Tour de Farce

. Wednesday, September 10, 2008
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It's been 24 hours since American cyclist Lance Armstrong ended his three-year retirement and already the Tour de France frontmen are lambasting their event's greatest champion.

Race director Christian Prudhomme said Wednesday that Armstrong may compete in the event, but emphasized on four different occasions that the seven-time champion would have to clear the Tour's revamped drug-testing program.

Prudhomme's repetition of those statements was not said to be procedural or even serve as a warning, but more of a veiled threat.

Watch out Lance. The French cycling community is out to get you.

The more things change, the more they stay the same.

In 2005, the French sports daily L'Equipe reported that Armstrong used the banned performance enhancer EPO during his first Tour win in 1999. It took 2 hours for then-Tour director Jean-Marie Leblanc to vehemently praise the sport's testing policy and proclaim Armstrong as arrogant for thinking he could cheat the system.

In 2006, a Dutch investigator appointed by the Union Cycliste Internationale exonerated Armstrong, saying that the sample had been tampered with after it was locked away in the Tour's own secure storage facility.

It's been two years and the Tour has yet to offer any kind of response, let alone a retraction.

For a race that disqualified its 2006 winner, Floyd Landis, for a positive test and disallowed its 2007 champion, Alberto Contador, from defending his title because of his alleged connection to another prominent doping case, you'd think the Tour would embrace the return of the man who should be their golden boy. Instead, it continues to cast out aspersions like fishing lines, dissatisfied with the catches of yesteryear, hoping to hook one more yellow-jerseyed big one.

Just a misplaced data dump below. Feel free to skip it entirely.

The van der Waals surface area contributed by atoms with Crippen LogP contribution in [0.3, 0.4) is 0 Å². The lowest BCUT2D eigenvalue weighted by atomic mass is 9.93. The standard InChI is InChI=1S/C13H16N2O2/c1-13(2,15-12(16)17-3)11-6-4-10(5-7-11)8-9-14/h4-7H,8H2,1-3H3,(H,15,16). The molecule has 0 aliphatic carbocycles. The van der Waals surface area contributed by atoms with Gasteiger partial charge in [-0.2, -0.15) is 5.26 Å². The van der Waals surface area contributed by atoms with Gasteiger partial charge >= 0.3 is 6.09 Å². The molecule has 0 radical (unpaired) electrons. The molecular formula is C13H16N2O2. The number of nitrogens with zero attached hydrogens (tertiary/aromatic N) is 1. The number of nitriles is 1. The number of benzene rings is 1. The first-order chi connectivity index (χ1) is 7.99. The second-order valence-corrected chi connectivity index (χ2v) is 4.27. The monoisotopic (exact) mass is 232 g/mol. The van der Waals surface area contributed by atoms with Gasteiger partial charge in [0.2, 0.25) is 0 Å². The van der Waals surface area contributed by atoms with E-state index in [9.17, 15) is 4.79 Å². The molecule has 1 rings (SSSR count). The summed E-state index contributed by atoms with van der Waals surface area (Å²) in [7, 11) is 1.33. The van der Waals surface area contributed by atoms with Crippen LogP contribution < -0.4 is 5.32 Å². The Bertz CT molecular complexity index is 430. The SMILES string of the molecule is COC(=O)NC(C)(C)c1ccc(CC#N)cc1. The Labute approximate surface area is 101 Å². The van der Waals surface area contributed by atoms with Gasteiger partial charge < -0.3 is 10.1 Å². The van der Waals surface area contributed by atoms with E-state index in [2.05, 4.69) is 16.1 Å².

There is little question that Armstrong's seven consecutive Tour titles from 1999 to 2005 is the longest run of dominance in any sport. There is little question that come July 4, 2009, Armstrong will be the man to beat in France, despite his 3-year absence from the event.

And there is little question that the embittered French cycling community, which hasn't seen one of its native sons win the event since 1985, will do everything it can to ensure that doesn't happen.

In their eyes, Armstrong has never bested them, he's an excellent fraud who has bested their drug-testing system. He's the one that got away.

And he'll keep getting away, too. Because the farce is not the legitimacy of Armstrong's Tour victories, it's the unbiased portrayal of the body that governs cycling's greatest event.

Make no mistake, Armstrong will win the Tour de France in 2009. He'll again be touted as the world's greatest individual athlete. And that governing body will still be out there fishing, hoping to hook him.

The more things change, the more they stay them same.